The Excel's report by Lisa Harrington (Harrington, 2014) highlights other assumptions about what help build resilient supply chain. The community has to account for systemic risk since supply chain is economic agent too and its activities and events might increase volatility and destabilize the processes of organizations. The period between the moment when an event occurs and the moment when managers recognize it must be minimal.

These statements along with other requirements causes creating a wholly new model of supply chain efficiency. Such model is based largely on "Contingent Scale" than on traditional economies of scale and scope. The first one means the ability of organization(s) to scale capacity and throughput up or down. It can enlarge or reduce assets and to speed up or slow down processes in accordance with demand fluctuations. This is important out of the plinciple of quick responce to disruption. There is also the need for a new model of managing the activities, flows and processes among the assumptions about creating and supporting resilient supply chain. The new models take into account possible conditions for returning to stable mode of operations or finding a new one.

References

  1. Bhatia, G., Lane, C., Wain, A. et. al. (2013) Building Resilience in Supply Chains: An Initiative of the Risk Response Network. World Economic Forum, Accenture, 42p.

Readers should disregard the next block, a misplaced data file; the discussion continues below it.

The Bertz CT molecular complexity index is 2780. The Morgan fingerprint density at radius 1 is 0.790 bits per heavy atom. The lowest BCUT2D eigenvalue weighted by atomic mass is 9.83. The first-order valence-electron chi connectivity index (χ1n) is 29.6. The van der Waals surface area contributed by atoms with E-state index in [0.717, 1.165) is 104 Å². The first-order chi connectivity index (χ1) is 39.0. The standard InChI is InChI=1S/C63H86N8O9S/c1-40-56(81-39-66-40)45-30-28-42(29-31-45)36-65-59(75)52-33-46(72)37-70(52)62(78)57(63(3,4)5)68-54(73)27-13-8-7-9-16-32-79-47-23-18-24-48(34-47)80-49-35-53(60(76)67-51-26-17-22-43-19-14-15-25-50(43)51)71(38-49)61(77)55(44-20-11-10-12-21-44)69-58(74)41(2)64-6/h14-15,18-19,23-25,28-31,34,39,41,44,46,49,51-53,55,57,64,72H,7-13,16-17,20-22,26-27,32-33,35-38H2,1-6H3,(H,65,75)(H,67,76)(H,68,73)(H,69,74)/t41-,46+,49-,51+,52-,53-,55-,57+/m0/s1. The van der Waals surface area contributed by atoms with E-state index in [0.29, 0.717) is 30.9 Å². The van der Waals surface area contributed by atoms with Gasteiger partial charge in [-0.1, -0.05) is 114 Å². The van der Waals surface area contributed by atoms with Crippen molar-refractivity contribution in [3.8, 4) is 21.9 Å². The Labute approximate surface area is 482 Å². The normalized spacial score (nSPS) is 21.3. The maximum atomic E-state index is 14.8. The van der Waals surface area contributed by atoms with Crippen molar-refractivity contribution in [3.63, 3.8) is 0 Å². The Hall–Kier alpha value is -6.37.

2. Christopher, M. (2011) Logistics and Supply Chain Management. Pearson Education Limited, FT Press, 288 p.
  3. Glendon, L. (2012) Supply Chain Resilience 2012. 4th Annual Survey. The Business Continuity Institute, 36 p.
  4. Harrington, L. (2014) The Resilient Supply Chain: The Emergence of a New Paradigm. Exel. Supply Chain 24/7. URL: http://www.supplychain247.com/paper/the_resilient_supply_chain
  5. Lengnick-Hall, C.A., Beck, T.E. and Lengnick-Hall, M.L. (2011) Developing a capacity for organizational resilience through strategic human resource management. Human Resource Management Review, 21, pp. 243-255.
  6. Mensah, P., Merkuryev, Y. and Longo, F. (2014) Using ICT in Developing a Resilient Supply Chain Strategy. Procedia Computer Science, 43, pp. 101-108.
  7. Peck H. et al. (2003) Creating Resilient Supply Chains: A Practical Guide. Centre for Logistics and Supply Chain Management, Cranfield School of Management, 100 p.
  8. Robinson, C.H. (2015) Add Resilience to Supply Chains. Supply Chain 24/7. URL: http://www.supplychain247.com/paper/add_resilience_to_supply_chains
  9. Sheffi, Y. (2005) Building a resilient SC. Supply chain strategy, 8 (1), pp. 1-14.
  10. Spiegler, V.L.M., Naim, M.M., Potter, A. and Towill, D.R. (2015) Establishing a Framework for the Effective Design of Resilient Supply Chains with inherent non-liniarities. The 20th Int. Symposium of Logistics (ISL), Bologna, Italy, 5-8 July, pp. 66-75.
  11. Zolli, A. (2012) Resilience Strategies for a Volatile World. Harvard Business Review. URL: http://blogs.hbr.org/ideacast